The one poll, which showed 59% support for Muskrat Falls, questioned whether people wanted a referendum and a PUB review of the project, and also if people felt they had enough information to make a decision. The results were revealing. 69% of people wanted Muskrat Falls sent back to the PUB for indepth scrutiny. 53% wanted a referendum. Over 50% didn't believe they had enough information. An interesting result. Essentially, it would appear a majority want Muskrat Falls developed, a majority want it further scrutinized, a majority want it submitted to a referendum, and a majority want more information so they can make an informed decision. It may seem like a scewed result on its face, but is it really? It may be the people are saying they aren't opposed in principle, but they don't trust the government's information so they want the PUB to give it complete, unimpeded scrutiny, and then submit the final result to a referendum so they can make that final decision - not the government.
As you may or may not know, I will be conducting a Charter challenge on the ratification of Muskrat Falls. It has received very little media coverage, and no really factual media coverage whatsoever from, guess who, the local CBC. Ordinarily, one would think a Charter challenge that could alter the government's plans on Muskrat Falls would be newsworthy. It's not that I need the coverage, but the principles involved most definately do. Yet as we see in this Province, the elites, some media or otherwise, tend to attack the messenger to kill the message. Its the kind of society that we all thought belonged in the distant past. A bastardization of democracy. A Franken-democracy. We won't stop in our fight to end it. They won't stop fighting to end our goal of bringing a real democracy to the people of the Province. That's how the cookie is crumbling in Newfoundland and Labrador.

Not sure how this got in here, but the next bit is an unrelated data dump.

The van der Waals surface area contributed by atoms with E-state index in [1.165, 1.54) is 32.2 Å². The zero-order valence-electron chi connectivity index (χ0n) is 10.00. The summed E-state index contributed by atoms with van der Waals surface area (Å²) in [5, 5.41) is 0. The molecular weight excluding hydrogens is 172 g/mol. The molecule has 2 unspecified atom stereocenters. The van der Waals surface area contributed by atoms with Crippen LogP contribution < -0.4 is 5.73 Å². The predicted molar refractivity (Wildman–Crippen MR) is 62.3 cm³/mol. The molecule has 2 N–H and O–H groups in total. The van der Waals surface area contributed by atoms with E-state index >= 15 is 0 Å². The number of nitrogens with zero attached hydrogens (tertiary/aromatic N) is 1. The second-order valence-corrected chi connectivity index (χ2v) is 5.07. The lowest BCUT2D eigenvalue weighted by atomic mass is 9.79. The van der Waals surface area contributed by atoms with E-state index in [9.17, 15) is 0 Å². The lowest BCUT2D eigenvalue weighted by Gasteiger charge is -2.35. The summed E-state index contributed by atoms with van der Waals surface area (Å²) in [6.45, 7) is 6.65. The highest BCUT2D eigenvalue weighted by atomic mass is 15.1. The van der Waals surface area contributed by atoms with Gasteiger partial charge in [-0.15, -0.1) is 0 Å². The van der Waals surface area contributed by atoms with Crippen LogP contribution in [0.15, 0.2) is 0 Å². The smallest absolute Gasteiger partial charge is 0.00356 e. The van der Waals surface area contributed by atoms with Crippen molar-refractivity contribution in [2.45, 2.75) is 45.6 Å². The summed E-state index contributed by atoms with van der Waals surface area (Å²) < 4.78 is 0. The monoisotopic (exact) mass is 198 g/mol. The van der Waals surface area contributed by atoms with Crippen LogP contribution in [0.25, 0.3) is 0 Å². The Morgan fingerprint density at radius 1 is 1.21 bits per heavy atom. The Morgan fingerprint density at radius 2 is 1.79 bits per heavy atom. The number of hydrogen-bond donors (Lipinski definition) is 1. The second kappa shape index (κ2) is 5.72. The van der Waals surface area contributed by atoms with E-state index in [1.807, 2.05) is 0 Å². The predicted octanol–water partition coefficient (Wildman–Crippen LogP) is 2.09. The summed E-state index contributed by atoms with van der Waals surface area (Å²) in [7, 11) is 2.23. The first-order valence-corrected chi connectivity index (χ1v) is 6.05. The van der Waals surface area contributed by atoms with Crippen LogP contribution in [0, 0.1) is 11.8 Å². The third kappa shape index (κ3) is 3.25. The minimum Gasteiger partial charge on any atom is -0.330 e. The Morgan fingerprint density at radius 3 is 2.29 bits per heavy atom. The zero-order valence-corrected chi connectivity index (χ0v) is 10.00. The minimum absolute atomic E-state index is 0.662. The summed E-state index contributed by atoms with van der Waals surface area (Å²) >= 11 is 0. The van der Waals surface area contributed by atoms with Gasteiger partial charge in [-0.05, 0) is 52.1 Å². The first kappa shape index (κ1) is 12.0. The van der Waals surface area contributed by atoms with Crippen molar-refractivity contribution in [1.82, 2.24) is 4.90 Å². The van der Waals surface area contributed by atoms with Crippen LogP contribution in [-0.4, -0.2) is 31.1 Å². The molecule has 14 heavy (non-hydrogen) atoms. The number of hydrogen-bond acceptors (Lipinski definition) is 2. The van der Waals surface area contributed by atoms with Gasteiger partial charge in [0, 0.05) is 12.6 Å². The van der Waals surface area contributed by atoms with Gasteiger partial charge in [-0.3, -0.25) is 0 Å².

Here's to the crazy ones, the misfits, the rebels, the troublemakers, the
round pegs in the square holes... the ones who see things differently -- they're
not fond of rules... You can quote them, disagree with them, glorify or vilify
them, but the only thing you can't do is ignore them because they change
things... they push the human race forward, and while some may see them as the
crazy ones, we see genius, because the ones who are crazy enough to think that
they can change the world, are the ones who do.
US computer engineer & industrialist (1955 - 2011)
Friday, November 9, 2012
November 11 is Remembrance Day. Its a day we honour all those who served. We pay special attention to those that sacrificed their mortal lives, and those that sacrificed their normal lives with wounds that never went away - be they physical or emotional. We honour you, and we honour your families. Most of all we owe you. We owe you everything. We owe you our freedom, our right to speak, our right to vote, our right to be free of oppression, and our society as you handed it to us. On Remembrance Day, we honour sacrifice. And that is the most important honour. But we also honour your intention of that sacrifice - to live and be free. Thank-you Dad.